"They look at the stock price and they feel that the future of Apple is bleak," he said. "They feel their talent could be more useful elsewhere than at Apple."
While Chowdhry still has a $650 price target and overweight rating on Apple's stock, he said his firm may revise its outlook after the company reports earnings.
"We are waiting to see what Apple says in earnings. If they are disastrous and they don't talk about what they are doing to keep employees and continue to talk about share buybacks, then I don't think it's going to work out for Apple," he said.
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Gene Munster, managing director and senior research analyst at Piper Jaffray, said Apple's stock performance, which has fallen about 25 percent this year, and employee morale are closely linked. He said coming product launches may help restore the morale and the stock price.
Munster, who has a $655 price target with an overweight rating, said there's a 95 percent chance Apple will launch a cheaper iPhone this year. He said he also expects the company to unveil a television set and possibly an iWatch sometime next year.
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"The morale is partially tied to the stock. That 's why I think it keeps coming back to these products. And the reality is that if these products are what we expect them to be, that should get the stock going and that should be good for morale," he said on CNBC's "Power Lunch."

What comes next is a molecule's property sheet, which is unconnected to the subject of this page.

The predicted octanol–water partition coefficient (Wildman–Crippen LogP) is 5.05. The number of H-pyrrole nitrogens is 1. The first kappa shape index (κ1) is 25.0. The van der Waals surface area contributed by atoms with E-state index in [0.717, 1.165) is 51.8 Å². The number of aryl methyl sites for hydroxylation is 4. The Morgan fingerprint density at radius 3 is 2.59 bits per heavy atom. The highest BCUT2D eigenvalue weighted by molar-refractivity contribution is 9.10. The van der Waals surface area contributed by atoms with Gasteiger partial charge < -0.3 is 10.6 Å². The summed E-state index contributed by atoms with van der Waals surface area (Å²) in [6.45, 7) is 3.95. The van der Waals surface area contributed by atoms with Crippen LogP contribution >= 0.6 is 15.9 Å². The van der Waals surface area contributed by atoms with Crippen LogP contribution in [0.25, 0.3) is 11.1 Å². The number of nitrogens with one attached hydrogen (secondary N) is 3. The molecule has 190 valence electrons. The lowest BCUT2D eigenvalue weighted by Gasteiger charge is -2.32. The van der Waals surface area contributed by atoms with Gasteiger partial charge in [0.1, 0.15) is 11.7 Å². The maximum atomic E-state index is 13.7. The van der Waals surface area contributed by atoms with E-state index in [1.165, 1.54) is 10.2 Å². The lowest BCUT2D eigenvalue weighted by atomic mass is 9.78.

"Big picture, it's been pretty lethargic on the products over the last six quarters and we should see a measurable uptick which ultimately should give us positive earnings revisions which I think the stock desperately needs."
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But investors shouldn't hold their breath, growth is still looking pretty sluggish for the company in the near term, analysts said.
Misek, who cut his price target to $405 from $420 on Monday, also slashed his estimate for iPhone orders for the rest of the year.
The company is expected to make 25 million to 30 million iPhone units between July and September, Misek said in a note to clients. He had previously estimated 40 million to 45 million. He also made downward revisions for the holiday quarter, estimating that Apple would plan to make 50 million to 55 million iPhones, down from 60 million to 65 million.
Still though, Munster said he is sticking to his $655 price target and betting that Apple will follow through with devices that will send the stock up.
"It's hard to see and imagine right now, just because there is another September quarter ahead of this where we aren't going to see much of an impact," Munster said. "If they come out with those new products, we feel great about that price target, but if they disappoint us, I'm in trouble."
—By CNBC's Cadie Thompson. Follow her on Twitter